Famous in an Anonymous Program
The Struggle of Social Media, Recovery and Anonymity
Alcoholics Anonymous, Tradition 11: “Our public relations policy is based on attraction rather than promotion; we need always maintain personal anonymity at the level of press, radio, and films”
Recently I came across a debate on Facebook on one of the million “recovery pages” regarding anonymity for those people in recovery as it relates to social media. The debate sprung from a blog in the Huffington Post (originally published on TheFix.com, a recovery-oriented web site) titled “6 Reasons to Break Anonymity in Sobriety” (http://snip.ly/6IE4#http://www.huffingtonpost.com/beth-leipholtz/six-reasons-to-break-anon_b_8160670.html). The author, who is listed as a “sober journalist, blogger and graphic designer” gave six points on why she felt it was important to break one’s anonymity when they are sober and how she had become regularly disappointed by other people who seemingly use social media to let everyone know everything else about their lives other than their recovery.
In stating her case, the author makes some valid points about the power of social media and how social media platforms can easily be used as a way to break the stigma of addiction or in some ways be used to be helpful to others suffering in addiction or who are in recovery. However, the author failed miserably on several levels, including why she thinks the principle of helping others in Step 12 of the 12 Steps is more valuable or more important than the spiritual principle of anonymity in Tradition 11. Additionally, she seems to fail to understand the Traditions of 12 Step recovery fellowships like Alcoholics Anonymous (AA) and Narcotics Anonymous (NA) by continually not adhering to them in her article.
Now, for those that are unaware of or unfamiliar with the 12 Steps and 12 Traditions, they are spiritual principles that guide the recovery fellowships of AA and NA. Basically, the 12 Steps are the program of action that lead to a spiritual experience that facilitates recovery from addiction and alcoholism while the 12 Traditions are the guidelines of spiritual principles by which the fellowship operates and maintains its unity. It is vitally important to understand that these are not rules. “Violating traditions” means nothing more than someone isn’t following them. There are no consequences given towards an individual that breaks any of the Traditions by AA or NA. The 12 Steps and 12 Traditions are simply guidelines for personal recovery and fellowship.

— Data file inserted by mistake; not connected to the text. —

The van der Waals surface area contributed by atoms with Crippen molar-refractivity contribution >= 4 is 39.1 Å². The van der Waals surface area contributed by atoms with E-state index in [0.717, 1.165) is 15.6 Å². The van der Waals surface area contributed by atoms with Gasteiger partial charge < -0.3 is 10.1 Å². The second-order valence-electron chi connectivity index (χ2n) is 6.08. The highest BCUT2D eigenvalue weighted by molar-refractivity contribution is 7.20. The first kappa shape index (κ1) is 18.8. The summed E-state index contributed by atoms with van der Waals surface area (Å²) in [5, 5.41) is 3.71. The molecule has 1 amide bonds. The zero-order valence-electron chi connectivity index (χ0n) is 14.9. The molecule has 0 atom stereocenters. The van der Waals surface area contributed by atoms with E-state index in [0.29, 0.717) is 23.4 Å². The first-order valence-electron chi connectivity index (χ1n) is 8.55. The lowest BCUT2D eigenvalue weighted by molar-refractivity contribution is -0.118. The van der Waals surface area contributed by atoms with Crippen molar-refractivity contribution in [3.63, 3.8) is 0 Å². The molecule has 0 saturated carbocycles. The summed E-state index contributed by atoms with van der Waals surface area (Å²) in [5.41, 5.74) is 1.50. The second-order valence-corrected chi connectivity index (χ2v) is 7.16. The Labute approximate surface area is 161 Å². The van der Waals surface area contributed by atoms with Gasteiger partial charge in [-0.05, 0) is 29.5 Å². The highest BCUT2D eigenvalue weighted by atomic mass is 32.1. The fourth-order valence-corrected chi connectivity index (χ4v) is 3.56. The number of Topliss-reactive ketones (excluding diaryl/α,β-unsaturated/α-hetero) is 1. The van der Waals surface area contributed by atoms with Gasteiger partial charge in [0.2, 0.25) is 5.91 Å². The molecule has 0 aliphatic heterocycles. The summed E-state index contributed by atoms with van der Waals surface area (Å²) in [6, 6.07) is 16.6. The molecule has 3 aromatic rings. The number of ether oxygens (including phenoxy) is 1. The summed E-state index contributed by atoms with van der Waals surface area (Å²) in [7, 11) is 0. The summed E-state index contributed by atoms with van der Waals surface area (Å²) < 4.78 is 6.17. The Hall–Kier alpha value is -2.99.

What is vitally important to understand is that in the current time of social media, where any young person can and often strives to be a star on YouTube, Vine or Instagram, the world is much different than it was when Alcoholics Anonymous first came to be in 1935, when the basic text of AA (the book “Alcoholics Anonymous” aka The Big Big) was published in 1939 or the first publication of AA’s Twelve Traditions in 1946. Word can travel around the world and back again via Facebook or Twitter in a split second. Likes, retweets, smart phones with screen shots, text messages and the like make the technologically advanced society we live in today lightyears ahead of what was available when Bill Wilson went to call on Bob Smith in Akron, OH in 1935. There is certainly something to be said for the power of social media and how it can influence. That is certainly something that is good for recovery. The more people are open about their personal recovery, the more they talk about it on social media, the more the stigma of addiction and alcoholism is broken and the more addicts, alcoholics and their loved ones can feel that they are not alone, not held back by shame, and seek the necessary means to recovery from this deadly illness.